Raspados: shaved ice, syrup and a spoon | Dish | Indy Week
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Raspados: shaved ice, syrup and a spoon 

With a flimsy plastic drinking straw pinched between his thumb and index finger, Luis Rodriguez pokes through crushed bits of ice mounded high in a Styrofoam cup. Under the draping shade of a tree, he recalls a time in Guatemala when this was his summer gig.

"As a young kid, I worked with my uncle to scrape the ice by hand so he could sell the raspados," says Rodriguez, who now lives in Durham. "I always, always, wanted the pineapple flavor."

In front of him, a neon-green truck beams with a looping script that reads "Raspados Elenita." The Spanish term raspados comes from raspar, meaning "to scrape." Popular in most Latin American countries, they are a quintessential summertime treat of shaved ice (in the modern version, ice is crushed by machine) packed into tall cups and deluged with viscous syrups. A mélange of topping options include fresh-cut mango, homemade marmalade, rainbow sprinkles, chili powder and squirts of lime juice.

Rodriguez, his wife Maribel and their 4-year-old son Juan Angel find their respite every evening on a set of camping chairs near the Compare Foods parking lot on Avondale Drive in North Durham. They have been set out by the owner of the raspados truck, Rosa Elena Ochoa, or Elenita, on a small, curbside patch of grass near a swath of asphalt pockmarked with potholes.

A Salvadoran woman in her 50s, Ochoa speaks limited English but greets everyone with a resplendent smile and a maternal care. "Aquí está, cariño. Here you are, dear," she says, handing Juan Angel his treat topped with nance, a tiny, peach-like fruit from the tropical regions of Central America. "Nance, nance!" he screams, slurping up a spoonful.

Every day, from noon to 9 p.m., the dolled-up, converted camper van is parked in front of the supermarket. People mingle through as if it were a corner store, greeting Ochoa and recognizing passersby who wander over.

One evening, I met a Honduran man laughing under a wide-brimmed cowboy hat. He says he just can't stay away from the cloyingly sweet strawberry flavor. Meanwhile, a family walks toward the grocery store. They pause, waiting for the automatic doors to open. That split second provides a moment of escape for two teenage boys who ditch the family and dart over to Elenita. The kids tell me they are from Texas and Mexico as they reach to grab the tamarind flavor they've ordered with a hefty drizzle of condensed milk.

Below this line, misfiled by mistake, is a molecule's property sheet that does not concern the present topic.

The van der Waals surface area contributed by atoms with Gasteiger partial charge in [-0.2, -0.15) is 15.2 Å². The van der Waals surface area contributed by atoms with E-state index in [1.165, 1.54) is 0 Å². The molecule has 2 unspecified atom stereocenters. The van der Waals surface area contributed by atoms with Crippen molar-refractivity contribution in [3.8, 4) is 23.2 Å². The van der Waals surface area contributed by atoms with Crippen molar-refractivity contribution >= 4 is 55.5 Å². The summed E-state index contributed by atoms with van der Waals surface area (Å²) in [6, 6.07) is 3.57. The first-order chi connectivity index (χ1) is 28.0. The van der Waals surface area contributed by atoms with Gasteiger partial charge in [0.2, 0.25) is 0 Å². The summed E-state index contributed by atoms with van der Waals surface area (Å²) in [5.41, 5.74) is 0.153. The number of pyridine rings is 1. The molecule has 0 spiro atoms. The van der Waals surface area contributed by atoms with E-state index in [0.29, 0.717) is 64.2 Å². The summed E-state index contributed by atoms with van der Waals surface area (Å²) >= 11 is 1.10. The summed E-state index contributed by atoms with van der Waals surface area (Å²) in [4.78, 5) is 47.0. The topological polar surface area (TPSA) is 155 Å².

A young girl in a polka dot dress—a pattern that matches the eyelet-ruffled curtains of Ochoa's van—twirls into a temporary state of vertigo before launching herself onto the branch of a nearby tree. The look on her mother's face—a silent "stop-what-you're-doing-or-you're-not-getting-anything"—needs no translation. She finally sits when Ochoa yells "blueberry!" Within a few minutes, the little girl's teeth are stained the same hue as what's in her almost-empty cup.

I return on a particularly balmy afternoon at a rare, 20-minute lull in a steady stream of customers. Ochoa meets me with her attentive smile while surveying the fresh fruit and bottles of syrup.

"It's so hot," she tells me. "Sit down in the shade over there and cool off."

Before I can order, she begins cutting and squeezing limes over the ice. A dense glug of syrup, the color and consistency of lava, slowly sinks into the crevices. Ochoa shakes a dash of table salt and a double-dash of chili powder to top it off. I now have a diablito, "little devil," in my hands. For a chamoyada, Ochoa adds tamarind syrup and a hefty dose of handcrafted tamarind pod marmalade (she makes it once a week in front of the television while watching the 11 o'clock news). With the addition of a thick layer of condensed milk, you've got yourself a cavity.

Raspados come in four sizes: small for $1, medium for $1.50, large for $2 and jumbo for $3.

Ochoa doesn't like to fill up on raspados (which are called minutas in her native El Salvador). You'll find her grazing on slices of mango and fresh cherries instead. She meticulously prepares each product for her customers, almost as if it's a luxury she never affords herself. But the fruit, she says, keeps her going throughout the day. She's up at 7 a.m. every day cooking breakfast for herself and her family, including her granddaughter. She prepares all the fresh products for her business, which opens by noon and closes by 9 p.m., May through September. Some days she has an employee helping her, but it's mostly a solo effort.

"I do feel tired, but I absorb the energy from all the people I serve," she says in Spanish. "If you're happy with what you have in front of you and smile and laugh with people, you capture even more energy."

At the end of her workday, the sun has already set. Somehow, despite a line full of people, the counter has been wiped already and every bit of fruit is in its place, no drops of syrup are stuck to the sides of the bottle. Switching off a bare light bulb hanging above her workspace, Ochoa smiles.

"Buenas noches."

This article appeared in print with the headline "Worth the cavity."

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